Writing what you know, and eschewing surplusage

“Use the right word, not its second cousin.”
– Mark Twain

 

Making the right word choice is one of the tenets of my writers’ group. At a recent meeting, we discussed the whether the words basic and ubiquitous mean (basically) the same thing–at least, in the sentence we were considering. So I looked them up in my iPad dictionary app. As you might guess, they don’t. 

But in that context, were they so close that one of them should go? The person whose work it was would decide. At our weekly meetings, we offer feedback, make suggestions, encourage one another, and talk about writerly things. We have a few sayings, too, some stemming from the below Mark Twain quotes:

1. “Write what you know.”
We say this one a lot–it may be ubiquitous. Note that it doesn’t mean, tell a true story (unless you’re writing non-fiction). “What you know” includes the places you’ve been, the emotions you’ve felt, etc.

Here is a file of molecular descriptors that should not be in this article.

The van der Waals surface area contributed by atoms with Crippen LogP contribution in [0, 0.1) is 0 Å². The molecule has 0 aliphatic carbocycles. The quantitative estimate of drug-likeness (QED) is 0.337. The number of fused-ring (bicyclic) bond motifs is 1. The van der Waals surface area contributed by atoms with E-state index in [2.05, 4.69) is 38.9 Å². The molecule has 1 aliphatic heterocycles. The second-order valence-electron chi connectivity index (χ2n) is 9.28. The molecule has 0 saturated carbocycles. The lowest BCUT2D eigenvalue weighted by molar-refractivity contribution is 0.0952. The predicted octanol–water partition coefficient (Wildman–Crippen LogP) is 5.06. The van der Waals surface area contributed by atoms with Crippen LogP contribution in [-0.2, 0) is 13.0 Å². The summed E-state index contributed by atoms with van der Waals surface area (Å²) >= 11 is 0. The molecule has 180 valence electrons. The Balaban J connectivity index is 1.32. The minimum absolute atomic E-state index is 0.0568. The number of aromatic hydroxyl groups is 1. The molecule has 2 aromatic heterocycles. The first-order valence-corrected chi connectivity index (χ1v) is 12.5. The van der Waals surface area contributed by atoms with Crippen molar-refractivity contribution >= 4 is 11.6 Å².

2. “As to the adjective: when in doubt, strike it out.”
We often say the second part of this (“when in doubt, strike it out”). Also, see above (basic and ubiquitous).
3. “Substitute ‘damn’ every time you’re inclined to write ‘very;’ your editor will delete it and the writing will be just as it should be.”
See #2.
4. “Writing is easy. All you have to do is cross out the wrong words.”
See #2.
5. “Don’t say the old lady screamed. Bring her on and let her scream.”
(Show, don’t tell.)
6. “One should never use exclamation points in writing. It is like laughing at your own joke.”
(I’m guilty of this one, but I’ve gotten a lot better. Haha.)
7. “Write without pay until someone offers pay.”
I mean, what choice do we have, if we want to write?
8. “If the writer doesn’t sweat, the reader will.”
(Work hard.)
9. “I’ve lived through some terrible things in my life, some of which actually happened.”
(Conflict! And, see #1.)
10. “Eschew surplusage.”
(Don’t be wordy!) I’m working on this one, too. Just to be sure I understood it, I looked both words up, since it looks and sounds a little like “Chew sausage.”
 

And those are the basics.

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